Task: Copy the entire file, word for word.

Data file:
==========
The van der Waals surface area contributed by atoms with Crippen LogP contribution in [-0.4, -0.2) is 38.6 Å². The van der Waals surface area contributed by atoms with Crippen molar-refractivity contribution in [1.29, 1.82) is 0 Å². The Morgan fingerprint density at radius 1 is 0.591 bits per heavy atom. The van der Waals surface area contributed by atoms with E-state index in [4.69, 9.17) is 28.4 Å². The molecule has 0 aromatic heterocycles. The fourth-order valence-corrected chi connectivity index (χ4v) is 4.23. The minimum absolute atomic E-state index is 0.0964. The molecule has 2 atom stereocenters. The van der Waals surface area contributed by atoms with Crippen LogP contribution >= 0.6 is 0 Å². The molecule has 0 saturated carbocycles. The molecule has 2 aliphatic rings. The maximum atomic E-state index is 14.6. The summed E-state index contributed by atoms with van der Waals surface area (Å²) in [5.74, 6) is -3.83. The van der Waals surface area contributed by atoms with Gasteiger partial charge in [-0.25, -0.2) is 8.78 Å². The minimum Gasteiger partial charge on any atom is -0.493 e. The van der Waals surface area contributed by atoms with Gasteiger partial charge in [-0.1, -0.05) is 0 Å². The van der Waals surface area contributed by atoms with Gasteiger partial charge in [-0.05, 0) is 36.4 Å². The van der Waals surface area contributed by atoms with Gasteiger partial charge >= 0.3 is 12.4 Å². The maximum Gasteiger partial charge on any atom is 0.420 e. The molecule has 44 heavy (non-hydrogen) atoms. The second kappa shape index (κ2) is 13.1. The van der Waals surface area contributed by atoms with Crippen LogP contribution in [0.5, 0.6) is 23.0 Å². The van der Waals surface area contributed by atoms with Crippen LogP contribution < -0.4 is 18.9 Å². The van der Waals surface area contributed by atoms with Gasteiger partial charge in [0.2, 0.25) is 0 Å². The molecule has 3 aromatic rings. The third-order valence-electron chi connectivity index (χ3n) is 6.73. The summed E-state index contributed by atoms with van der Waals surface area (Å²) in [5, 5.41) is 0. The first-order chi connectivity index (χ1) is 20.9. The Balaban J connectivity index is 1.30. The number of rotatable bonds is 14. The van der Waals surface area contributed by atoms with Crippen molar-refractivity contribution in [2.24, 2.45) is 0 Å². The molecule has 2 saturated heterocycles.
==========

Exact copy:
The van der Waals surface area contributed by atoms with Crippen LogP contribution in [-0.4, -0.2) is 38.6 Å². The van der Waals surface area contributed by atoms with Crippen molar-refractivity contribution in [1.29, 1.82) is 0 Å². The Morgan fingerprint density at radius 1 is 0.591 bits per heavy atom. The van der Waals surface area contributed by atoms with E-state index in [4.69, 9.17) is 28.4 Å². The molecule has 0 aromatic heterocycles. The fourth-order valence-corrected chi connectivity index (χ4v) is 4.23. The minimum absolute atomic E-state index is 0.0964. The molecule has 2 atom stereocenters. The van der Waals surface area contributed by atoms with Crippen LogP contribution >= 0.6 is 0 Å². The molecule has 0 saturated carbocycles. The molecule has 2 aliphatic rings. The maximum atomic E-state index is 14.6. The summed E-state index contributed by atoms with van der Waals surface area (Å²) in [5.74, 6) is -3.83. The van der Waals surface area contributed by atoms with Gasteiger partial charge in [-0.25, -0.2) is 8.78 Å². The minimum Gasteiger partial charge on any atom is -0.493 e. The van der Waals surface area contributed by atoms with Gasteiger partial charge in [-0.1, -0.05) is 0 Å². The van der Waals surface area contributed by atoms with Gasteiger partial charge in [-0.05, 0) is 36.4 Å². The van der Waals surface area contributed by atoms with Gasteiger partial charge >= 0.3 is 12.4 Å². The maximum Gasteiger partial charge on any atom is 0.420 e. The molecule has 44 heavy (non-hydrogen) atoms. The second kappa shape index (κ2) is 13.1. The van der Waals surface area contributed by atoms with Crippen LogP contribution in [0.5, 0.6) is 23.0 Å². The van der Waals surface area contributed by atoms with Crippen LogP contribution < -0.4 is 18.9 Å². The van der Waals surface area contributed by atoms with Gasteiger partial charge in [0.2, 0.25) is 0 Å². The molecule has 3 aromatic rings. The third-order valence-electron chi connectivity index (χ3n) is 6.73. The summed E-state index contributed by atoms with van der Waals surface area (Å²) in [5, 5.41) is 0. The first-order chi connectivity index (χ1) is 20.9. The Balaban J connectivity index is 1.30. The number of rotatable bonds is 14. The van der Waals surface area contributed by atoms with Crippen molar-refractivity contribution in [2.24, 2.45) is 0 Å². The molecule has 2 saturated heterocycles.